Both teens at uni in sept ... and we really want to move house ..
ginorwine · 15/07/2017 23:10
I posted about this on aibu as we were wondering if it was fair to move house when ds is 2o and dd is 18 and both would really want us to stay in the family home when they are at uni so that they can come back to their long term family home ,see friends plus easily get work over the summer .
Dh and I have seen amazing long term home 17c cottage with view over sea in quite an isolated area . Dh really loves it .
I think the cottage is amazing and not many are in our price range there and we can only afford it as owner open to low offer due to personal circumstance s .
My dh can't quite retire yet as we want to support dc Thro uni and he has suggested that we buy the cottage but stay here in a Caravan ( rents too high if paying mortgage on the cottage ) and visit as much as can . He then wants to retire next summer which will mean ds has had 2 out of three years support at uni and dd one but from his pension lump sum give her the equivalent support that ds will have had (6k)
So this sorted practically .
The issue that is greatly worrying me is that the dc wd want us to stay here for continuity , sense of home and their friends as well as ability to get summer jobs . Ds at home from uni at mo and he is having great time seeing pals .
I'm really upset at the possibility of them not being able to come home and then poss be lonely in the new place say in a long summer , but at the same time I realise that the cottage is a long term life choice . I feel it is selfish as a parent to go for the cottage and affect my dc .. but if we lose the cottage .. and im going in circles here . I don't want to be at the cottage feeling guilty and bad about things - it wd spoil it . Delaying the actual move from our city is my suggestion - tho dh n I wd be in the caravan we cd pay for a holiday let for couple weeks of the summer in our city .. then they cd have time in cottage ..?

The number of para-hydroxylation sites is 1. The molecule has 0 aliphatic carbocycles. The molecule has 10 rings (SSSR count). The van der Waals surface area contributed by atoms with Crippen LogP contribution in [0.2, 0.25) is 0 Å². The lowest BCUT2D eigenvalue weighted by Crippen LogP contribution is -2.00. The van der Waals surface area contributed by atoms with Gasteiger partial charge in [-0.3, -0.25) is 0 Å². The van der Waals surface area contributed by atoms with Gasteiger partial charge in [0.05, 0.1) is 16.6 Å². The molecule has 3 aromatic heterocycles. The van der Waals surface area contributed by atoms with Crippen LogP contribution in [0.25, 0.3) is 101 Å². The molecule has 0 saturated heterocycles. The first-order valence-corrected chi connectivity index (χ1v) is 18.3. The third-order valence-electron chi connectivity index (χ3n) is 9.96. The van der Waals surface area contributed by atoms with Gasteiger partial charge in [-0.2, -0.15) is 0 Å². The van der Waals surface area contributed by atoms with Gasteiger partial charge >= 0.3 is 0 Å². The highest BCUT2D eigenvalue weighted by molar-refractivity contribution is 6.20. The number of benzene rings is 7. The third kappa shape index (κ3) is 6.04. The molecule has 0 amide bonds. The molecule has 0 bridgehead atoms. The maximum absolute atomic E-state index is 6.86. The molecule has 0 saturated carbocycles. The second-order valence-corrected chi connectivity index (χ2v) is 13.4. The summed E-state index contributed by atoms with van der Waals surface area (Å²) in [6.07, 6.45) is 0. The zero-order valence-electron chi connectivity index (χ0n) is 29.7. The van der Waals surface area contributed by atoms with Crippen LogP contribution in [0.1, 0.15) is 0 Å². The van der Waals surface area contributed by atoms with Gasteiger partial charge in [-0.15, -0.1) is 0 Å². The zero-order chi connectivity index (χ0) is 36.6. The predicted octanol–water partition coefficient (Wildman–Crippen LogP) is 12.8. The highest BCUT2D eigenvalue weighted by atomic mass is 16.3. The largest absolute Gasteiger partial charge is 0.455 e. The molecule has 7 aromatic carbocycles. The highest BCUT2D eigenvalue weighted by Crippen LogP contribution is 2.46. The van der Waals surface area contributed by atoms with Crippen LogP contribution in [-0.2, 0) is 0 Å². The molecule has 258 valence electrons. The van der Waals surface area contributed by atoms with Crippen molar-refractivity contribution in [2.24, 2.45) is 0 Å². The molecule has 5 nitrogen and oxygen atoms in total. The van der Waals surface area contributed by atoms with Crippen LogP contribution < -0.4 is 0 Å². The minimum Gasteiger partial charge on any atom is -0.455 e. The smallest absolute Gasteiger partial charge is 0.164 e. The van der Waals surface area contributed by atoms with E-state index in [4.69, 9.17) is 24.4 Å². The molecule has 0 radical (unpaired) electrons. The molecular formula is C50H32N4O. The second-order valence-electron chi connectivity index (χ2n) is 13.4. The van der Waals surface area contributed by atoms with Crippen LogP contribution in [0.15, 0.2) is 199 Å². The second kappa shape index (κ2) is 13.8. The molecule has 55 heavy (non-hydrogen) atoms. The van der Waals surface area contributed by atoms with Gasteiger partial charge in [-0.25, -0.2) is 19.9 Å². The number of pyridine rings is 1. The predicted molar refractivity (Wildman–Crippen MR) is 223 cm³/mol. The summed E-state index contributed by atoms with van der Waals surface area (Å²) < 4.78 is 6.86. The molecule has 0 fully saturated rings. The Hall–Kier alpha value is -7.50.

Wisdom please .
My instinct is to provide for dc and stay but dh has said some dc have had worse and tho it may unsettle them we shd thknk of ourselves ?
If I shd do that please tell he how to convince myself !!
JeffStellingsLeftEyebrow · 15/07/2017 23:14
Is there enough room at the cottage to house dcs? How far away is it?
bellabelly · 15/07/2017 23:16
My parents moved when I was just about to start uni. I really resented them for it at the time, for all the reasons you've said above - sorry, probably not what you want to hear.
HOWEVER, as soon as I finished uni, I moved to London for my new job and didn't give a second's thought as to whether they'd be ok with me leaving home! (To be fair, tey relocated hundreds of miles from where we'd previously lived, so it didn't feel like home to me anyway.
If you miss out on this "dream home", for the sake of just a couple more years of staying put for your kids (who are both adults now), I think you'd regret it a lot. They can visit friends during holidays and arrange to see them during term time - they don't need you to stay stuck in your house to continue their friendships.
Bluntness100 · 15/07/2017 23:16
There is nothing wrong with what you wish to do, but for me personally, our home is a family home, and until my child is settled permanently I wouldn't consider it, I wouldn't even have viewed. We will also support her until her education is done, not partially done with the hardest bit still to go.